In our previous studies on D. suzukii, the most effective erythritol formulations were 1.5 M erythritol + 0.5 M sucrose (35.4% sugar solution) (Tang et al. 2017) and 1.5 M erythritol + 0.1 M sucralose (22.3% sugar solution) (Price et al. 2021). In A. aegypti, the insecticidal effect of 1M erythritol + 1 M sucrose (46.4% sugar solution) on the mosquito was greater than the mortality of erythritol alone (Gilkey et al. 2018). Although adding sucrose in erythritol formulations enhanced the insecticidal effect, it creates a sticky solution with more than a 30% sugar concentration (Tang et al. 2017). If the sucrose amount is reduced to less than 0.5 M, the erythritol consumption by the fly will decrease due to the low sweetness of the formulation, resulting in a lower insecticidal effect (Choi et al. 2017). We have observed that mosquitoes avoid a solution that is unpalatable, even to the point of death from desiccation (L. M., unpublished data). Therefore, a 1.5 M erythritol (> 18.3%) and 0.5 M sucrose (> 17.1%) (= 35.4% sugar concentration total) was used in our study, though it is still a sticky solution.

As an alternative to sucrose, sucralose will sweeten the formulation with a minimal concentration (i.e., 0.1 M), will not provide nutritional carbohydrates, and is less sticky in erythritol formulations. In fact, the 1.5 M erythritol + 0.1 M sucralose formulation has a 22.3% sugar concentration, and was the most effective formulation to kill D. suzukii in various sized arena tests (Price et al. 2021). A variety of artificial sweeteners were toxic causing mortality, decreased fecundity, and negative physiological impacts such as osmotic imbalance on different life stages from various insects (reviewed by O'Donnell et al. 2016, 2018; Sampson et al. 2017b, 2019; Tang et al. 2017; Lee et al. 2021). We hypothesized the mode of action of the zero-calorie sweeteners is that insects ingest non-metabolizable carbohydrates, starve, and experience hyperosmotic pressure in the body, causing a decrease in fly fitness (Price et al., 2022). In mosquitoes, erythritol and sucralose likely are non-metabolizable and phagostimulative to A. aegypti adults, and the formulation could be used as a human-safe insecticide to control mosquitoes.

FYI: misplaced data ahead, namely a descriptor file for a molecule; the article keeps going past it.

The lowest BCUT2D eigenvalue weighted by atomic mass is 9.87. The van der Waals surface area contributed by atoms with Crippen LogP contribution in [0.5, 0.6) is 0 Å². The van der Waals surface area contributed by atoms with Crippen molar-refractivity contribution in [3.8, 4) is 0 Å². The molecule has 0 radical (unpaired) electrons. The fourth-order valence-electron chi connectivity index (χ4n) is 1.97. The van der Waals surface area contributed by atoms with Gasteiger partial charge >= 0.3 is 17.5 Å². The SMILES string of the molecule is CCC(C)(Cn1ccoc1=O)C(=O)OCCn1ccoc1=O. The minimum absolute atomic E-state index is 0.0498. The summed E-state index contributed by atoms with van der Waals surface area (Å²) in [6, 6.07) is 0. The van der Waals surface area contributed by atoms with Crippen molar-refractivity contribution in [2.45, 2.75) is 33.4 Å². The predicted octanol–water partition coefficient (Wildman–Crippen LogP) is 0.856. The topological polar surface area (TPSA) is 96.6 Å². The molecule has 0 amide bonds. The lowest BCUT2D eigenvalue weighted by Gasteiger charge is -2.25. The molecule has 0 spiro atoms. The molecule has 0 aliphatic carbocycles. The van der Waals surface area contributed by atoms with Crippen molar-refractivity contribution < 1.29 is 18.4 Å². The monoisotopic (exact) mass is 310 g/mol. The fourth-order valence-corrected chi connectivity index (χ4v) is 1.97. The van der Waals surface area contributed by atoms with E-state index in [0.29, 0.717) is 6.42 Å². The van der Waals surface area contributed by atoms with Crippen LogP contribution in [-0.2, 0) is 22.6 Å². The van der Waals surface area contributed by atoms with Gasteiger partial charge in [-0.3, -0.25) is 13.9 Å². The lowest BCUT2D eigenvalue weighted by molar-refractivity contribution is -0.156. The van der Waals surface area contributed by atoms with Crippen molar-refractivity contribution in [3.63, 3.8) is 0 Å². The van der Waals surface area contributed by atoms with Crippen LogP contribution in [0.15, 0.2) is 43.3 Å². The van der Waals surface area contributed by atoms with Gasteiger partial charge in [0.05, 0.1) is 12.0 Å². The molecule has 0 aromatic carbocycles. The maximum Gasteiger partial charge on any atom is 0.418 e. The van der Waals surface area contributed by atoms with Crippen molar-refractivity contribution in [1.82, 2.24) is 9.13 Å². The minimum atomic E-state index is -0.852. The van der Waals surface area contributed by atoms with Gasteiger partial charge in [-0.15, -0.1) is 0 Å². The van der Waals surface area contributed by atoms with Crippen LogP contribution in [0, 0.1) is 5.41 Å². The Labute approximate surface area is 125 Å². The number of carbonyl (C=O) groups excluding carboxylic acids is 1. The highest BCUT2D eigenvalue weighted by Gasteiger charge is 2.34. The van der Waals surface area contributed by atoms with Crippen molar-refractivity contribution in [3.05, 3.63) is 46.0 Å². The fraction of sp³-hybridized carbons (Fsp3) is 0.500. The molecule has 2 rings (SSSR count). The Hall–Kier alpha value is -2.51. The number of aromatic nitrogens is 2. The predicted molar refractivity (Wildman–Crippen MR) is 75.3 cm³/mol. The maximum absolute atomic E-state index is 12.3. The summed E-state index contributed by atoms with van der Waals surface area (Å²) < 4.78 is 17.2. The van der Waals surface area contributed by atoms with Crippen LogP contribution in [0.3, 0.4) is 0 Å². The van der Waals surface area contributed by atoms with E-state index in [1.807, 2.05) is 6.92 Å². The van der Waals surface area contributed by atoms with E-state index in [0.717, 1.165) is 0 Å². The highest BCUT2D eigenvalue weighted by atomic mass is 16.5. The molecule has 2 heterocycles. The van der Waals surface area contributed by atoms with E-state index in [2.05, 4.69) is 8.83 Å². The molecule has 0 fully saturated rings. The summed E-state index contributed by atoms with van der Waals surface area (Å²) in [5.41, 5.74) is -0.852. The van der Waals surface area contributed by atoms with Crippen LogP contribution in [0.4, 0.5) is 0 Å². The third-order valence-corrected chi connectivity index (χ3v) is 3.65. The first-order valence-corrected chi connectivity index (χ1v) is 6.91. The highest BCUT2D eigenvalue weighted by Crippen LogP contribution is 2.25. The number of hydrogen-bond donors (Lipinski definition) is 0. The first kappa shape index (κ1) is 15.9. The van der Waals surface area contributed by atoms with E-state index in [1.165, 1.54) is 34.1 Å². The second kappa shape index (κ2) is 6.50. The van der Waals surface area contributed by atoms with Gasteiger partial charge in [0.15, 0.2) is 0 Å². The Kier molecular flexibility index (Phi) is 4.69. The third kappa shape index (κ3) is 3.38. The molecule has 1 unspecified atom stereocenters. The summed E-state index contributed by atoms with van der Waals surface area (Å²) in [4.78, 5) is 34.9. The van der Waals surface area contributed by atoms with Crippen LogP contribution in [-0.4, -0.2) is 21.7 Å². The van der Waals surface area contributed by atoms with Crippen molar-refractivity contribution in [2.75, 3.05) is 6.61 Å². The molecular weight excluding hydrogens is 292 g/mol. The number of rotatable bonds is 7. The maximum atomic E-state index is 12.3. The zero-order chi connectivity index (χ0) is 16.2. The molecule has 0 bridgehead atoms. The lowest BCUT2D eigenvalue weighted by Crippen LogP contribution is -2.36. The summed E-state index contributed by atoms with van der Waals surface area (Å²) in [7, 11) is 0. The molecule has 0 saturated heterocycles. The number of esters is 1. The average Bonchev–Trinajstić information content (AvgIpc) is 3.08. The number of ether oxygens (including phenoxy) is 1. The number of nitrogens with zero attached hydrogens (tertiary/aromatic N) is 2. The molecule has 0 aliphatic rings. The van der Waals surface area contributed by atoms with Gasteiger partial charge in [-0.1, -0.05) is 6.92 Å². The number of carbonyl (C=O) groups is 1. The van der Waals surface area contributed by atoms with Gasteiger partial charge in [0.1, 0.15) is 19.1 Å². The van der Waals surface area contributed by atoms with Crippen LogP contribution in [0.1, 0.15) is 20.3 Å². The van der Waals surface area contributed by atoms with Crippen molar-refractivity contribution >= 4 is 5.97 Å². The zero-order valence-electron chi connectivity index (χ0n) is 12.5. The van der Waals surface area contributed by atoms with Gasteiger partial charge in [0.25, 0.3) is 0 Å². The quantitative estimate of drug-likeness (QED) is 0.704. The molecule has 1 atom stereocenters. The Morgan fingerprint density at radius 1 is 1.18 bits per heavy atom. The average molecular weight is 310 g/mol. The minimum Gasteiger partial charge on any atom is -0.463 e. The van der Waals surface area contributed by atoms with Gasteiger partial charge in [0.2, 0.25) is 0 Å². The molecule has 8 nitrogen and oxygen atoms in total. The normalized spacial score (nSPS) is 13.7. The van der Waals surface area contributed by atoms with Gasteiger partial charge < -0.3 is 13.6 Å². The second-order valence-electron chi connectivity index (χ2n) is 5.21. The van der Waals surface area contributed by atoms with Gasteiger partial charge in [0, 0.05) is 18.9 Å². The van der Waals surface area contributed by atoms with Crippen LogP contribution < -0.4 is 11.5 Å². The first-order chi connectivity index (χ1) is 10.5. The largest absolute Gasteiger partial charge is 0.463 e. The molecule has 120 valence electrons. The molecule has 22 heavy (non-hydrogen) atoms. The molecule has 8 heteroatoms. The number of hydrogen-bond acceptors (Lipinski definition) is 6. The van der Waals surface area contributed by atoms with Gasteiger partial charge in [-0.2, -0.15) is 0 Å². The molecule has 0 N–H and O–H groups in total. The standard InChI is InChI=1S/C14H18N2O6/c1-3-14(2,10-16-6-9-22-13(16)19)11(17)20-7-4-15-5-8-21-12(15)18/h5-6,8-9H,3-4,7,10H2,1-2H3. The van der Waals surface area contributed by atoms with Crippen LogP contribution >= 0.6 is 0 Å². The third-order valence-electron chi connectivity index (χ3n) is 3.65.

We thank Neil Sanscrainte and Alden Estep for technical support and discussion on the mosquito experiment.

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Lauren Maestas, Jana C. Lee, and Man-yeon Choi "Effect of Erythritol and Sucralose Formulation on the Survivorship of the Mosquito Aedes aegypti," Florida Entomologist 106(2), 129-132, (22 June 2023).
Published: 22 June 2023
artificial sweeteners
azúcar artificial
azúcar sin calorías
control de mosquitos
human-safe insecticide
insecticida seguro para humanos
mosquito control